A study at McMaster University in Canada set out to determine the effects on hippocampus volume in 14 bipolar patients who received lithium therapy.

The researchers examined the effects of lithium on hippocampal volumes and memory performance and recall over 2 – 4 years. The patients had not received any type of medication prior to using lithium.

The study found increases in hippocampus volume over time. And evidence of improvement of verbal memory performance over the 4-year measurement period.

The researchers concluded that the results of the study were consistent with the literature stating the neuroprotective effects of lithium. And that long-term lithium treatment is associated with preservation of memory and recall due to increased hippocampus size.[xxi]

Lithium Increases Mood in Recovering Addicts

24 adults recovering from heroin or methamphetamine addiction participated in a study in San Diego. Group A received 400 mcg per day of lithium taken orally for 4 weeks. The placebo Group B naturally took a non-active placebo.

Subjects completed a mood test questionnaire containing questions about their ability to think, work, mood and emotions. For the lithium group, mood test scores increased steadily and significantly during the 4 week period.

The lithium group also reported significantly increased levels of happiness, friendliness and energy. Group B showed no improvement during the same period.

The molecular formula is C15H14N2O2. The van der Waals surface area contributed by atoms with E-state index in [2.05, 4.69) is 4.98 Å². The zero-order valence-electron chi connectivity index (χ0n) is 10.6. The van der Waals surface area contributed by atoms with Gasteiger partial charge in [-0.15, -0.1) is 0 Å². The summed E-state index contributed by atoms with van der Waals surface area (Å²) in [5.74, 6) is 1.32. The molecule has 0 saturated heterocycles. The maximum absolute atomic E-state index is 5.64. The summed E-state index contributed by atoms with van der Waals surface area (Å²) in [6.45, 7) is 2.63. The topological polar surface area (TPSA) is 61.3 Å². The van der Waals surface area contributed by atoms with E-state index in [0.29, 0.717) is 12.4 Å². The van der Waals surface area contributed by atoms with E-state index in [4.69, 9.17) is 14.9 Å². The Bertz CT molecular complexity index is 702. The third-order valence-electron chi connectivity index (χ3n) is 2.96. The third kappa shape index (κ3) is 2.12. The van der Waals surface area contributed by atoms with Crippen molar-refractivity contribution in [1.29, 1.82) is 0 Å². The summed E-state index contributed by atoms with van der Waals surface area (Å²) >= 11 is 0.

The researchers concluded that low-dose lithium provided a mood-improving and stabilizing effect.[xxii]

Lithium Orotate in the Treatment of Alcoholism

In this study, 42 alcoholic patients were treated with Lithium Orotate during alcohol rehabilitation in a private clinical setting for six months. The data was collected from clinical practice records for the 10 years following the initial study.

The patients received 150 mg of Lithium Orotate daily for six months along with calcium orotate, magnesium orotate, bromelain and essential phospholipids.

Ten of the patients had no relapse from 3 – 10 years. 13 patients stayed sober from 1 – 3 years.  The remaining patients relapsed between 6 – 12 months.

The researchers concluded that Lithium Orotate therapy was safe in treating addiction with minor adverse side effects.[xxiii]

Lithium Orotate Recommended Dosage

Lithium retains a grim and undeserved reputation. Likely because it was originally associated with serious mental illness. And like most medications, lithium can produce serious side effects if not monitored properly.Lithium Orotate formulated by Dr. Hans Nieper

Lithium carbonate or lithium chloride salts are typically prescribed for long-term control and to treat bipolar disorder at 900 – 1200 mg per day. The major problem with such high doses of lithium are some very serious and debilitating side effects.

For nootropic use, I suggest Lithium Orotate which typically contains only 5 mg of elemental lithium. Lithium Orotate is orotic acid combined with lithium.

Orotic acid reportedly makes the lithium more bioavailable than lithium carbonate. The lithium is released once it crosses the blood-brain barrier. So you’ll get the benefits of lithium supplementation while avoiding the toxic side effects of high doses.[xxiv]